EU moves again on financial disclosure of extractives industries

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Amid a crackdown on tax avoidance, the European Union has backed new rules requiring the extractive industries to disclose payments made to governments on a country-by-country basis.

Ministers backed the rules in Brussels this week following opposition from EU countries with strong interests in the oil and gas sector, such as the United Kingdom, EURACTIV can reveal. The Netherlands was also blocking the deal before a sudden U-turn in which it expressed full support.

The revision of the Transparency Directive will require European extractive and logging companies to present a more detailed picture of the payments they make to governments on an individual country basis rather than a global total. This goes beyond a recent, much-trumpeted revision of the Accounting Directive in that it requires all EU listed companies to disclose their payments.

The European Parliament’s legal affairs committee approved the amendments yesterday (30 May) putting the EU legislative on course for a final vote on 12 June.

The lawmaker who drafted the rules, British MEP Arlene McCarthy, said: “This is a major step forward in the global fight against corruption. The new rules will ensure that citizens of resource rich countries can hold their governments to account for the exploitation of their natural resources.”

Loopholes

In its final draft, the Parliament rejected a proposal by the European Commission to include criminal exemptions, fearing companies could use them as a loop-hole.

Large oil and gas companies had lobbied the EU legislature claiming that laws in certain countries they operate in may prevent them from disclosing all of their tax payments, putting the lives of their workers at risk. But none of the companies were able to supply any evidence to support the claim, an EU source said.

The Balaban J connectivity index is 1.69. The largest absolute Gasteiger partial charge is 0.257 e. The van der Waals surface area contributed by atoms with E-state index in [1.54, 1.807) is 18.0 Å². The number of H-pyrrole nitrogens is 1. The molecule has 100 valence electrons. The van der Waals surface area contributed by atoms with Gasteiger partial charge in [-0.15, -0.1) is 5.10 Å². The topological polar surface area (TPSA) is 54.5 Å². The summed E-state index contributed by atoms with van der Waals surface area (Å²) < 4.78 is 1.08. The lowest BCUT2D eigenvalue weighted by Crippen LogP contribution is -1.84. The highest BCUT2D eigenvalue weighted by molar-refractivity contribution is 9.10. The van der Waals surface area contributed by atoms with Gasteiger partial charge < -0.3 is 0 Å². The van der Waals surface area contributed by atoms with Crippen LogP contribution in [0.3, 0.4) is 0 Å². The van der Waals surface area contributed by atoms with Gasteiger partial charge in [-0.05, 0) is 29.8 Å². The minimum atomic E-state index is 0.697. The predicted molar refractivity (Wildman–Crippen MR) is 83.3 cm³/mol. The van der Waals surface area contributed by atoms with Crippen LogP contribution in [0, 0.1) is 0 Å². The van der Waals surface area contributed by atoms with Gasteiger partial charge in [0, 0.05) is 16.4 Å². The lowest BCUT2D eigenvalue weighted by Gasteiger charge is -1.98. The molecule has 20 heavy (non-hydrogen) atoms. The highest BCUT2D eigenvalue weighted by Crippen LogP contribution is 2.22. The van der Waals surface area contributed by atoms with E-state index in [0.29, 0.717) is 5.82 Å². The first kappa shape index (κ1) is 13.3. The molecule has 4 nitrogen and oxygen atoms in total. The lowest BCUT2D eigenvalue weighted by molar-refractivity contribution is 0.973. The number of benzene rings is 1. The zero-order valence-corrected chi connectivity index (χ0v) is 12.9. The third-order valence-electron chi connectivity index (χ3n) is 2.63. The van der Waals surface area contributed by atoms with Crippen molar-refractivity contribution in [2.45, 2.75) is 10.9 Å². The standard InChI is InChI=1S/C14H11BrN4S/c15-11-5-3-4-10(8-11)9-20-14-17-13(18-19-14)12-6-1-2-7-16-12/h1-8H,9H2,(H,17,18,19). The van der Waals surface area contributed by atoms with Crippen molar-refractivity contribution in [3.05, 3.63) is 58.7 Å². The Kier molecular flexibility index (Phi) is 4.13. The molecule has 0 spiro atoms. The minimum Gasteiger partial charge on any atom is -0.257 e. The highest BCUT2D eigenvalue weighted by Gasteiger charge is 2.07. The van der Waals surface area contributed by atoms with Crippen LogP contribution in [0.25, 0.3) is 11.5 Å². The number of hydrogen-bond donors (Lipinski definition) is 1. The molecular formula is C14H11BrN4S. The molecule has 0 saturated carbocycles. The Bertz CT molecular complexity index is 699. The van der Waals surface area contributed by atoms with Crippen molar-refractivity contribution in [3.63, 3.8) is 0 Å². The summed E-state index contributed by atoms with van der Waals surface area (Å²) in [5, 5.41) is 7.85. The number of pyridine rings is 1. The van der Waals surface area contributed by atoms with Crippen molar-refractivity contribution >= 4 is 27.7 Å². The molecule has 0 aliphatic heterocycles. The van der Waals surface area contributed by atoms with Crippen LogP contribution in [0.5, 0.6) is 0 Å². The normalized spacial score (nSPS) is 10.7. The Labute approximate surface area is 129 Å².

Parliamentarians feared that in the time it took for the EU to ratify the new rules, multinationals would have lobbied governments to change their taxation disclosure laws, exploiting the criminal exemptions clause.

Tax Zeitgeist

The tough new rules on extractives followed a deal cut with centre-right and right-wing groups in the European Parliament who, along with a block of countries in the Council of Ministers, opposed extending the laws to other sectors.

The revision of the Transparency Directive comes amid accusations of tax avoidance directed towards some of the world’s largest multinationals, such as Google, Apple and Starbucks.

The commissioner for the EU's internal market, Michel Barnier, told the Financial Times: “It is necessary that large companies such as Apple, Google, Amazon that we have recently spoken a lot about – but not only these – are obliged to report how much tax they pay to whom and where.”

Apple does not disclose the income tax it pays in various countries where it operates.

The rules are also expected to put pressure on multinationals using countries with low corporate tax such as Ireland or Luxembourg as bases for their European operations.

The amendments were agreed under the Irish EU presidency, with the minister of finance, Michael Noonan, saying: “These new rules will encourage European companies to be more open about what they are paying to governments around the world. I believe that more transparent and more socially responsible companies will be better able to contribute to job creation and economic growth in Europe.”

Commissioner for the Internal Market Michel Barnier said: "I welcome this significant new advance in our efforts to make European companies more responsible and transparent ... This agreement ensures that the disclosure requirements for the extractive and forestry industries as recently agreed in the Accounting Directive apply to all companies of those sectors that are listed in the EU."

The EU has been under pressure to approve transparency laws covering foreign mining and petroleum operations of EU-registered companies following the adoption of similar rules in Washington.

This agreement ensures that the disclosure requirements for the extractive and logging industries as recently agreed in the Accounting Directive apply to all companies of those sectors that are listed in the EU.

The Dodd-Frank Wall Street Reform and Consumer Protection Act became law in the United States in 2010. It included two provisions that affect corporations involved in mining and petroleum drilling overseas, which regulators adopted on 22 August 2012:

  • Section 1502 supports international efforts to prevent guerrilla fighters or renegade state forces in Great Lakes region of Africa from profiting off the sale of mined raw materials.
  • Section 1504 – known as the Cardin-Lugar rule – imposes disclosure standards on US-registered companies engaged in overseas mining and petroleum operations.
  • 12 June: Final vote on the Transparency Directive in the European Parliament

European Commission

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